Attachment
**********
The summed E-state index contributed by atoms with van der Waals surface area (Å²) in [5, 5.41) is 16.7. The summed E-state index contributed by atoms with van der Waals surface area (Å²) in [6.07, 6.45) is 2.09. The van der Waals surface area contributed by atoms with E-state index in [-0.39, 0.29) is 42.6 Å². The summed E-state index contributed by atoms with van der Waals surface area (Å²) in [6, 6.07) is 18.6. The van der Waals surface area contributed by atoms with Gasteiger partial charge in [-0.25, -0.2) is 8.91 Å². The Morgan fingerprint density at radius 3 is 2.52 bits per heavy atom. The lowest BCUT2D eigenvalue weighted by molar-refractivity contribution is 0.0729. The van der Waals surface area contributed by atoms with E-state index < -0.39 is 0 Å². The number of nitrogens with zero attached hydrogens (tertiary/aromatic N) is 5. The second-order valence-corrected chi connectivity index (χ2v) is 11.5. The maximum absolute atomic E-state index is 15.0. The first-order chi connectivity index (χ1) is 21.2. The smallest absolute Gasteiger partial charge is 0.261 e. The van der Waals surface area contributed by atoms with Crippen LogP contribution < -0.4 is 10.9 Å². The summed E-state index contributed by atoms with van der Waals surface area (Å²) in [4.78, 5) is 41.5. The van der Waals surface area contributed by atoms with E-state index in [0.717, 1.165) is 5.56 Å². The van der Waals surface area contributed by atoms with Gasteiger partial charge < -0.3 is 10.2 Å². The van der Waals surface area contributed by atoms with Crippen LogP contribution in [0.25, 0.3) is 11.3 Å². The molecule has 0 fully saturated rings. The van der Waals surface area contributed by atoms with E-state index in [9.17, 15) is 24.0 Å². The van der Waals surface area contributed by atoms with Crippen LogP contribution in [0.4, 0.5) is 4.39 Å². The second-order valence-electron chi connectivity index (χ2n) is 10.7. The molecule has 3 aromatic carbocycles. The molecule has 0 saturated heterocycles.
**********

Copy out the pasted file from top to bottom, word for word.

The summed E-state index contributed by atoms with van der Waals surface area (Å²) in [5, 5.41) is 16.7. The summed E-state index contributed by atoms with van der Waals surface area (Å²) in [6.07, 6.45) is 2.09. The van der Waals surface area contributed by atoms with E-state index in [-0.39, 0.29) is 42.6 Å². The summed E-state index contributed by atoms with van der Waals surface area (Å²) in [6, 6.07) is 18.6. The van der Waals surface area contributed by atoms with Gasteiger partial charge in [-0.25, -0.2) is 8.91 Å². The Morgan fingerprint density at radius 3 is 2.52 bits per heavy atom. The lowest BCUT2D eigenvalue weighted by molar-refractivity contribution is 0.0729. The van der Waals surface area contributed by atoms with E-state index < -0.39 is 0 Å². The number of nitrogens with zero attached hydrogens (tertiary/aromatic N) is 5. The second-order valence-corrected chi connectivity index (χ2v) is 11.5. The maximum absolute atomic E-state index is 15.0. The first-order chi connectivity index (χ1) is 21.2. The smallest absolute Gasteiger partial charge is 0.261 e. The van der Waals surface area contributed by atoms with Crippen LogP contribution < -0.4 is 10.9 Å². The summed E-state index contributed by atoms with van der Waals surface area (Å²) in [4.78, 5) is 41.5. The van der Waals surface area contributed by atoms with E-state index in [0.717, 1.165) is 5.56 Å². The van der Waals surface area contributed by atoms with Gasteiger partial charge < -0.3 is 10.2 Å². The van der Waals surface area contributed by atoms with Crippen LogP contribution in [0.25, 0.3) is 11.3 Å². The molecule has 0 fully saturated rings. The van der Waals surface area contributed by atoms with E-state index in [9.17, 15) is 24.0 Å². The van der Waals surface area contributed by atoms with Crippen LogP contribution in [0.4, 0.5) is 4.39 Å². The second-order valence-electron chi connectivity index (χ2n) is 10.7. The molecule has 3 aromatic carbocycles. The molecule has 0 saturated heterocycles.